Classification of Emission Spectra
Based on the source, the emission spectrum is classified into two types:
- Continuous spectrum: When the spectrum has no breaks or gaps between the wavelength range is known as a continuous spectrum. A rainbow is an example of a continuous spectrum.
- Line spectrum: When the spectrum has a discrete line that can be categorized as excited atoms is known as a line spectrum. Hydrogen produces a line spectrum.
This spectrum is constituted by the frequencies of light transmitted with dark bands when the electrons absorb energy in the ground state to reach higher energy states. This type of spectrum is produced when atoms absorb energy. Let’s know how absorption spectra are formed.
When light from any source is passed through the solution or vapour, a pattern comprising dark lines is obtained. This pattern is analysed using the spectroscope. Depending on the nature of the chemical or element, certain radiation is absorbed by the chemical or element when passed through it.
The dark line pattern is seen exactly in the same place where coloured lines are seen in the emission spectrum. The spectrum thus obtained is known as the absorption spectrum.
Emission spectra can emit all the colours in an electromagnetic spectrum, while the absorption spectrum can have a few colours missing due to the redirection of absorbed photons. The wavelengths of light absorbed help figure out the number of substances in the sample.
The pattern of absorption lines, emission lines, and the continuous spectrum is shown below.
Read more about the emission spectrum.
What is Absorption Spectroscopy?
Absorption spectroscopy is a spectroscopic technique that is used for measuring the absorption of radiation as it interacts with the sample. The radiation could be a function of either frequency or wavelength.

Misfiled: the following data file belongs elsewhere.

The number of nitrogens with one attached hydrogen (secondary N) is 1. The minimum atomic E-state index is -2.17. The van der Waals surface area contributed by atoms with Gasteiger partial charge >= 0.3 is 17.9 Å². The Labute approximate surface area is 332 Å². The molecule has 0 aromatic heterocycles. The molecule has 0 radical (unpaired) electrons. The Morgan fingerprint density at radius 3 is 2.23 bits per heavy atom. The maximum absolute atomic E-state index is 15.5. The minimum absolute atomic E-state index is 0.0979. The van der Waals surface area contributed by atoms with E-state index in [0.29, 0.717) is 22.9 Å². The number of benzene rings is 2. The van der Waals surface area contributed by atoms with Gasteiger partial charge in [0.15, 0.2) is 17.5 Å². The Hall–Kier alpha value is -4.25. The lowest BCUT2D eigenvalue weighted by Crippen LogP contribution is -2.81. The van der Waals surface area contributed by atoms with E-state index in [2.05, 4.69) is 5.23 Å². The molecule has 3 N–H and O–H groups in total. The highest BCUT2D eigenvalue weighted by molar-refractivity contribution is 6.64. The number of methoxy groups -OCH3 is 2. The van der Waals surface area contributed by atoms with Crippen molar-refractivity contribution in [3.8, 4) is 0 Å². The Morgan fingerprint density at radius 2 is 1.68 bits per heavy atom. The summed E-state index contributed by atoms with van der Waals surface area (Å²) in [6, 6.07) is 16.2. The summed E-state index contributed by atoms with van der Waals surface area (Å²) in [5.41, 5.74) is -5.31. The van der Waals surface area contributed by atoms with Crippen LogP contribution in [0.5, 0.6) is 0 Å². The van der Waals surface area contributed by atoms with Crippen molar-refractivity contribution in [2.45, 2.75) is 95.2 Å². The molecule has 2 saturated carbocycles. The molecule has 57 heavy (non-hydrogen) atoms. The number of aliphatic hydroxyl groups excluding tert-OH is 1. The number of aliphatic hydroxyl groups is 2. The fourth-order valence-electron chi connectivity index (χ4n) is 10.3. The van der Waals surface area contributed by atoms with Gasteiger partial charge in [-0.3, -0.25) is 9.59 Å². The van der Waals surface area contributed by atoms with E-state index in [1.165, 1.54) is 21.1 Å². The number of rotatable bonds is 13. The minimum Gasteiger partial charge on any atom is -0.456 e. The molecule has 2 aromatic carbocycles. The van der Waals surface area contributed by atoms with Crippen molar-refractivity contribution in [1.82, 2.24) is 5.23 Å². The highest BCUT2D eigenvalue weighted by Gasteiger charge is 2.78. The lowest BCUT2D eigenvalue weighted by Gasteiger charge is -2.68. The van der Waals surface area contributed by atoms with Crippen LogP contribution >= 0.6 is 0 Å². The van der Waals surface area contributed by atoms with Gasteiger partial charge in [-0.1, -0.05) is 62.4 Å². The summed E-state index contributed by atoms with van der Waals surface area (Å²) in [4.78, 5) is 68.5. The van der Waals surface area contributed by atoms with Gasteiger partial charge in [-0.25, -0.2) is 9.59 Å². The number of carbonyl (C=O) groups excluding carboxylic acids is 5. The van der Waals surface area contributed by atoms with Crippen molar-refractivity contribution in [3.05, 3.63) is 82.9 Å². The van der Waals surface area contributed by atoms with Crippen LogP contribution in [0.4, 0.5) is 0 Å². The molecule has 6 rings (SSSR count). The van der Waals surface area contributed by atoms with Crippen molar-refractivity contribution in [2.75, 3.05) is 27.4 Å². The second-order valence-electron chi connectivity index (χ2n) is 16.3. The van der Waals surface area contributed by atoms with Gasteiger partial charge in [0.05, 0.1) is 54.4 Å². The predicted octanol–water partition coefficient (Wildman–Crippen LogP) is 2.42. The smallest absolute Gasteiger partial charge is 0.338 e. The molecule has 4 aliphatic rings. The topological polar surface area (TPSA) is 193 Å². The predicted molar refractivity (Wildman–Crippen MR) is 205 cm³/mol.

Absorption spectroscopy is related to the absorption spectrum because the sample used interacts with photons from the radiating field. The intensity of the absorption differs depending on the frequency and this variation is the absorption spectrum.
Applications Absorption Spectroscopy
The specificity and the quantitative nature of absorption spectroscopy make it an ideal choice for chemical analysis. The absorption spectrum of the compounds can be distinguished from one another using absorption spectroscopy. This is possible because of the specificity of the absorption spectrum. It is also used for determining the unknown samples from the given mixture.
An infrared gas analyser is an application of absorption spectroscopy used to identify the presence of pollutants in the air. It helps in differentiating between the pollutants from nitrogen, oxygen, water, and other constituents.
In remote sensing, absorption spectroscopy is used for analytical purposes such as measuring the presence of hazardous elements without bringing the sample in contact with the instrument.
|Relative motion||protection against earthquake|
|Lenz law||Radioactivity – alpha decay|
Stay tuned with BYJU’S for more such interesting articles on atomic spectra, emission spectra and electromagnetic waves in detail.
Frequently Asked Questions – FAQ
What are emission spectrum used for?
The emission spectrum is used to understand the composition of the chemicals.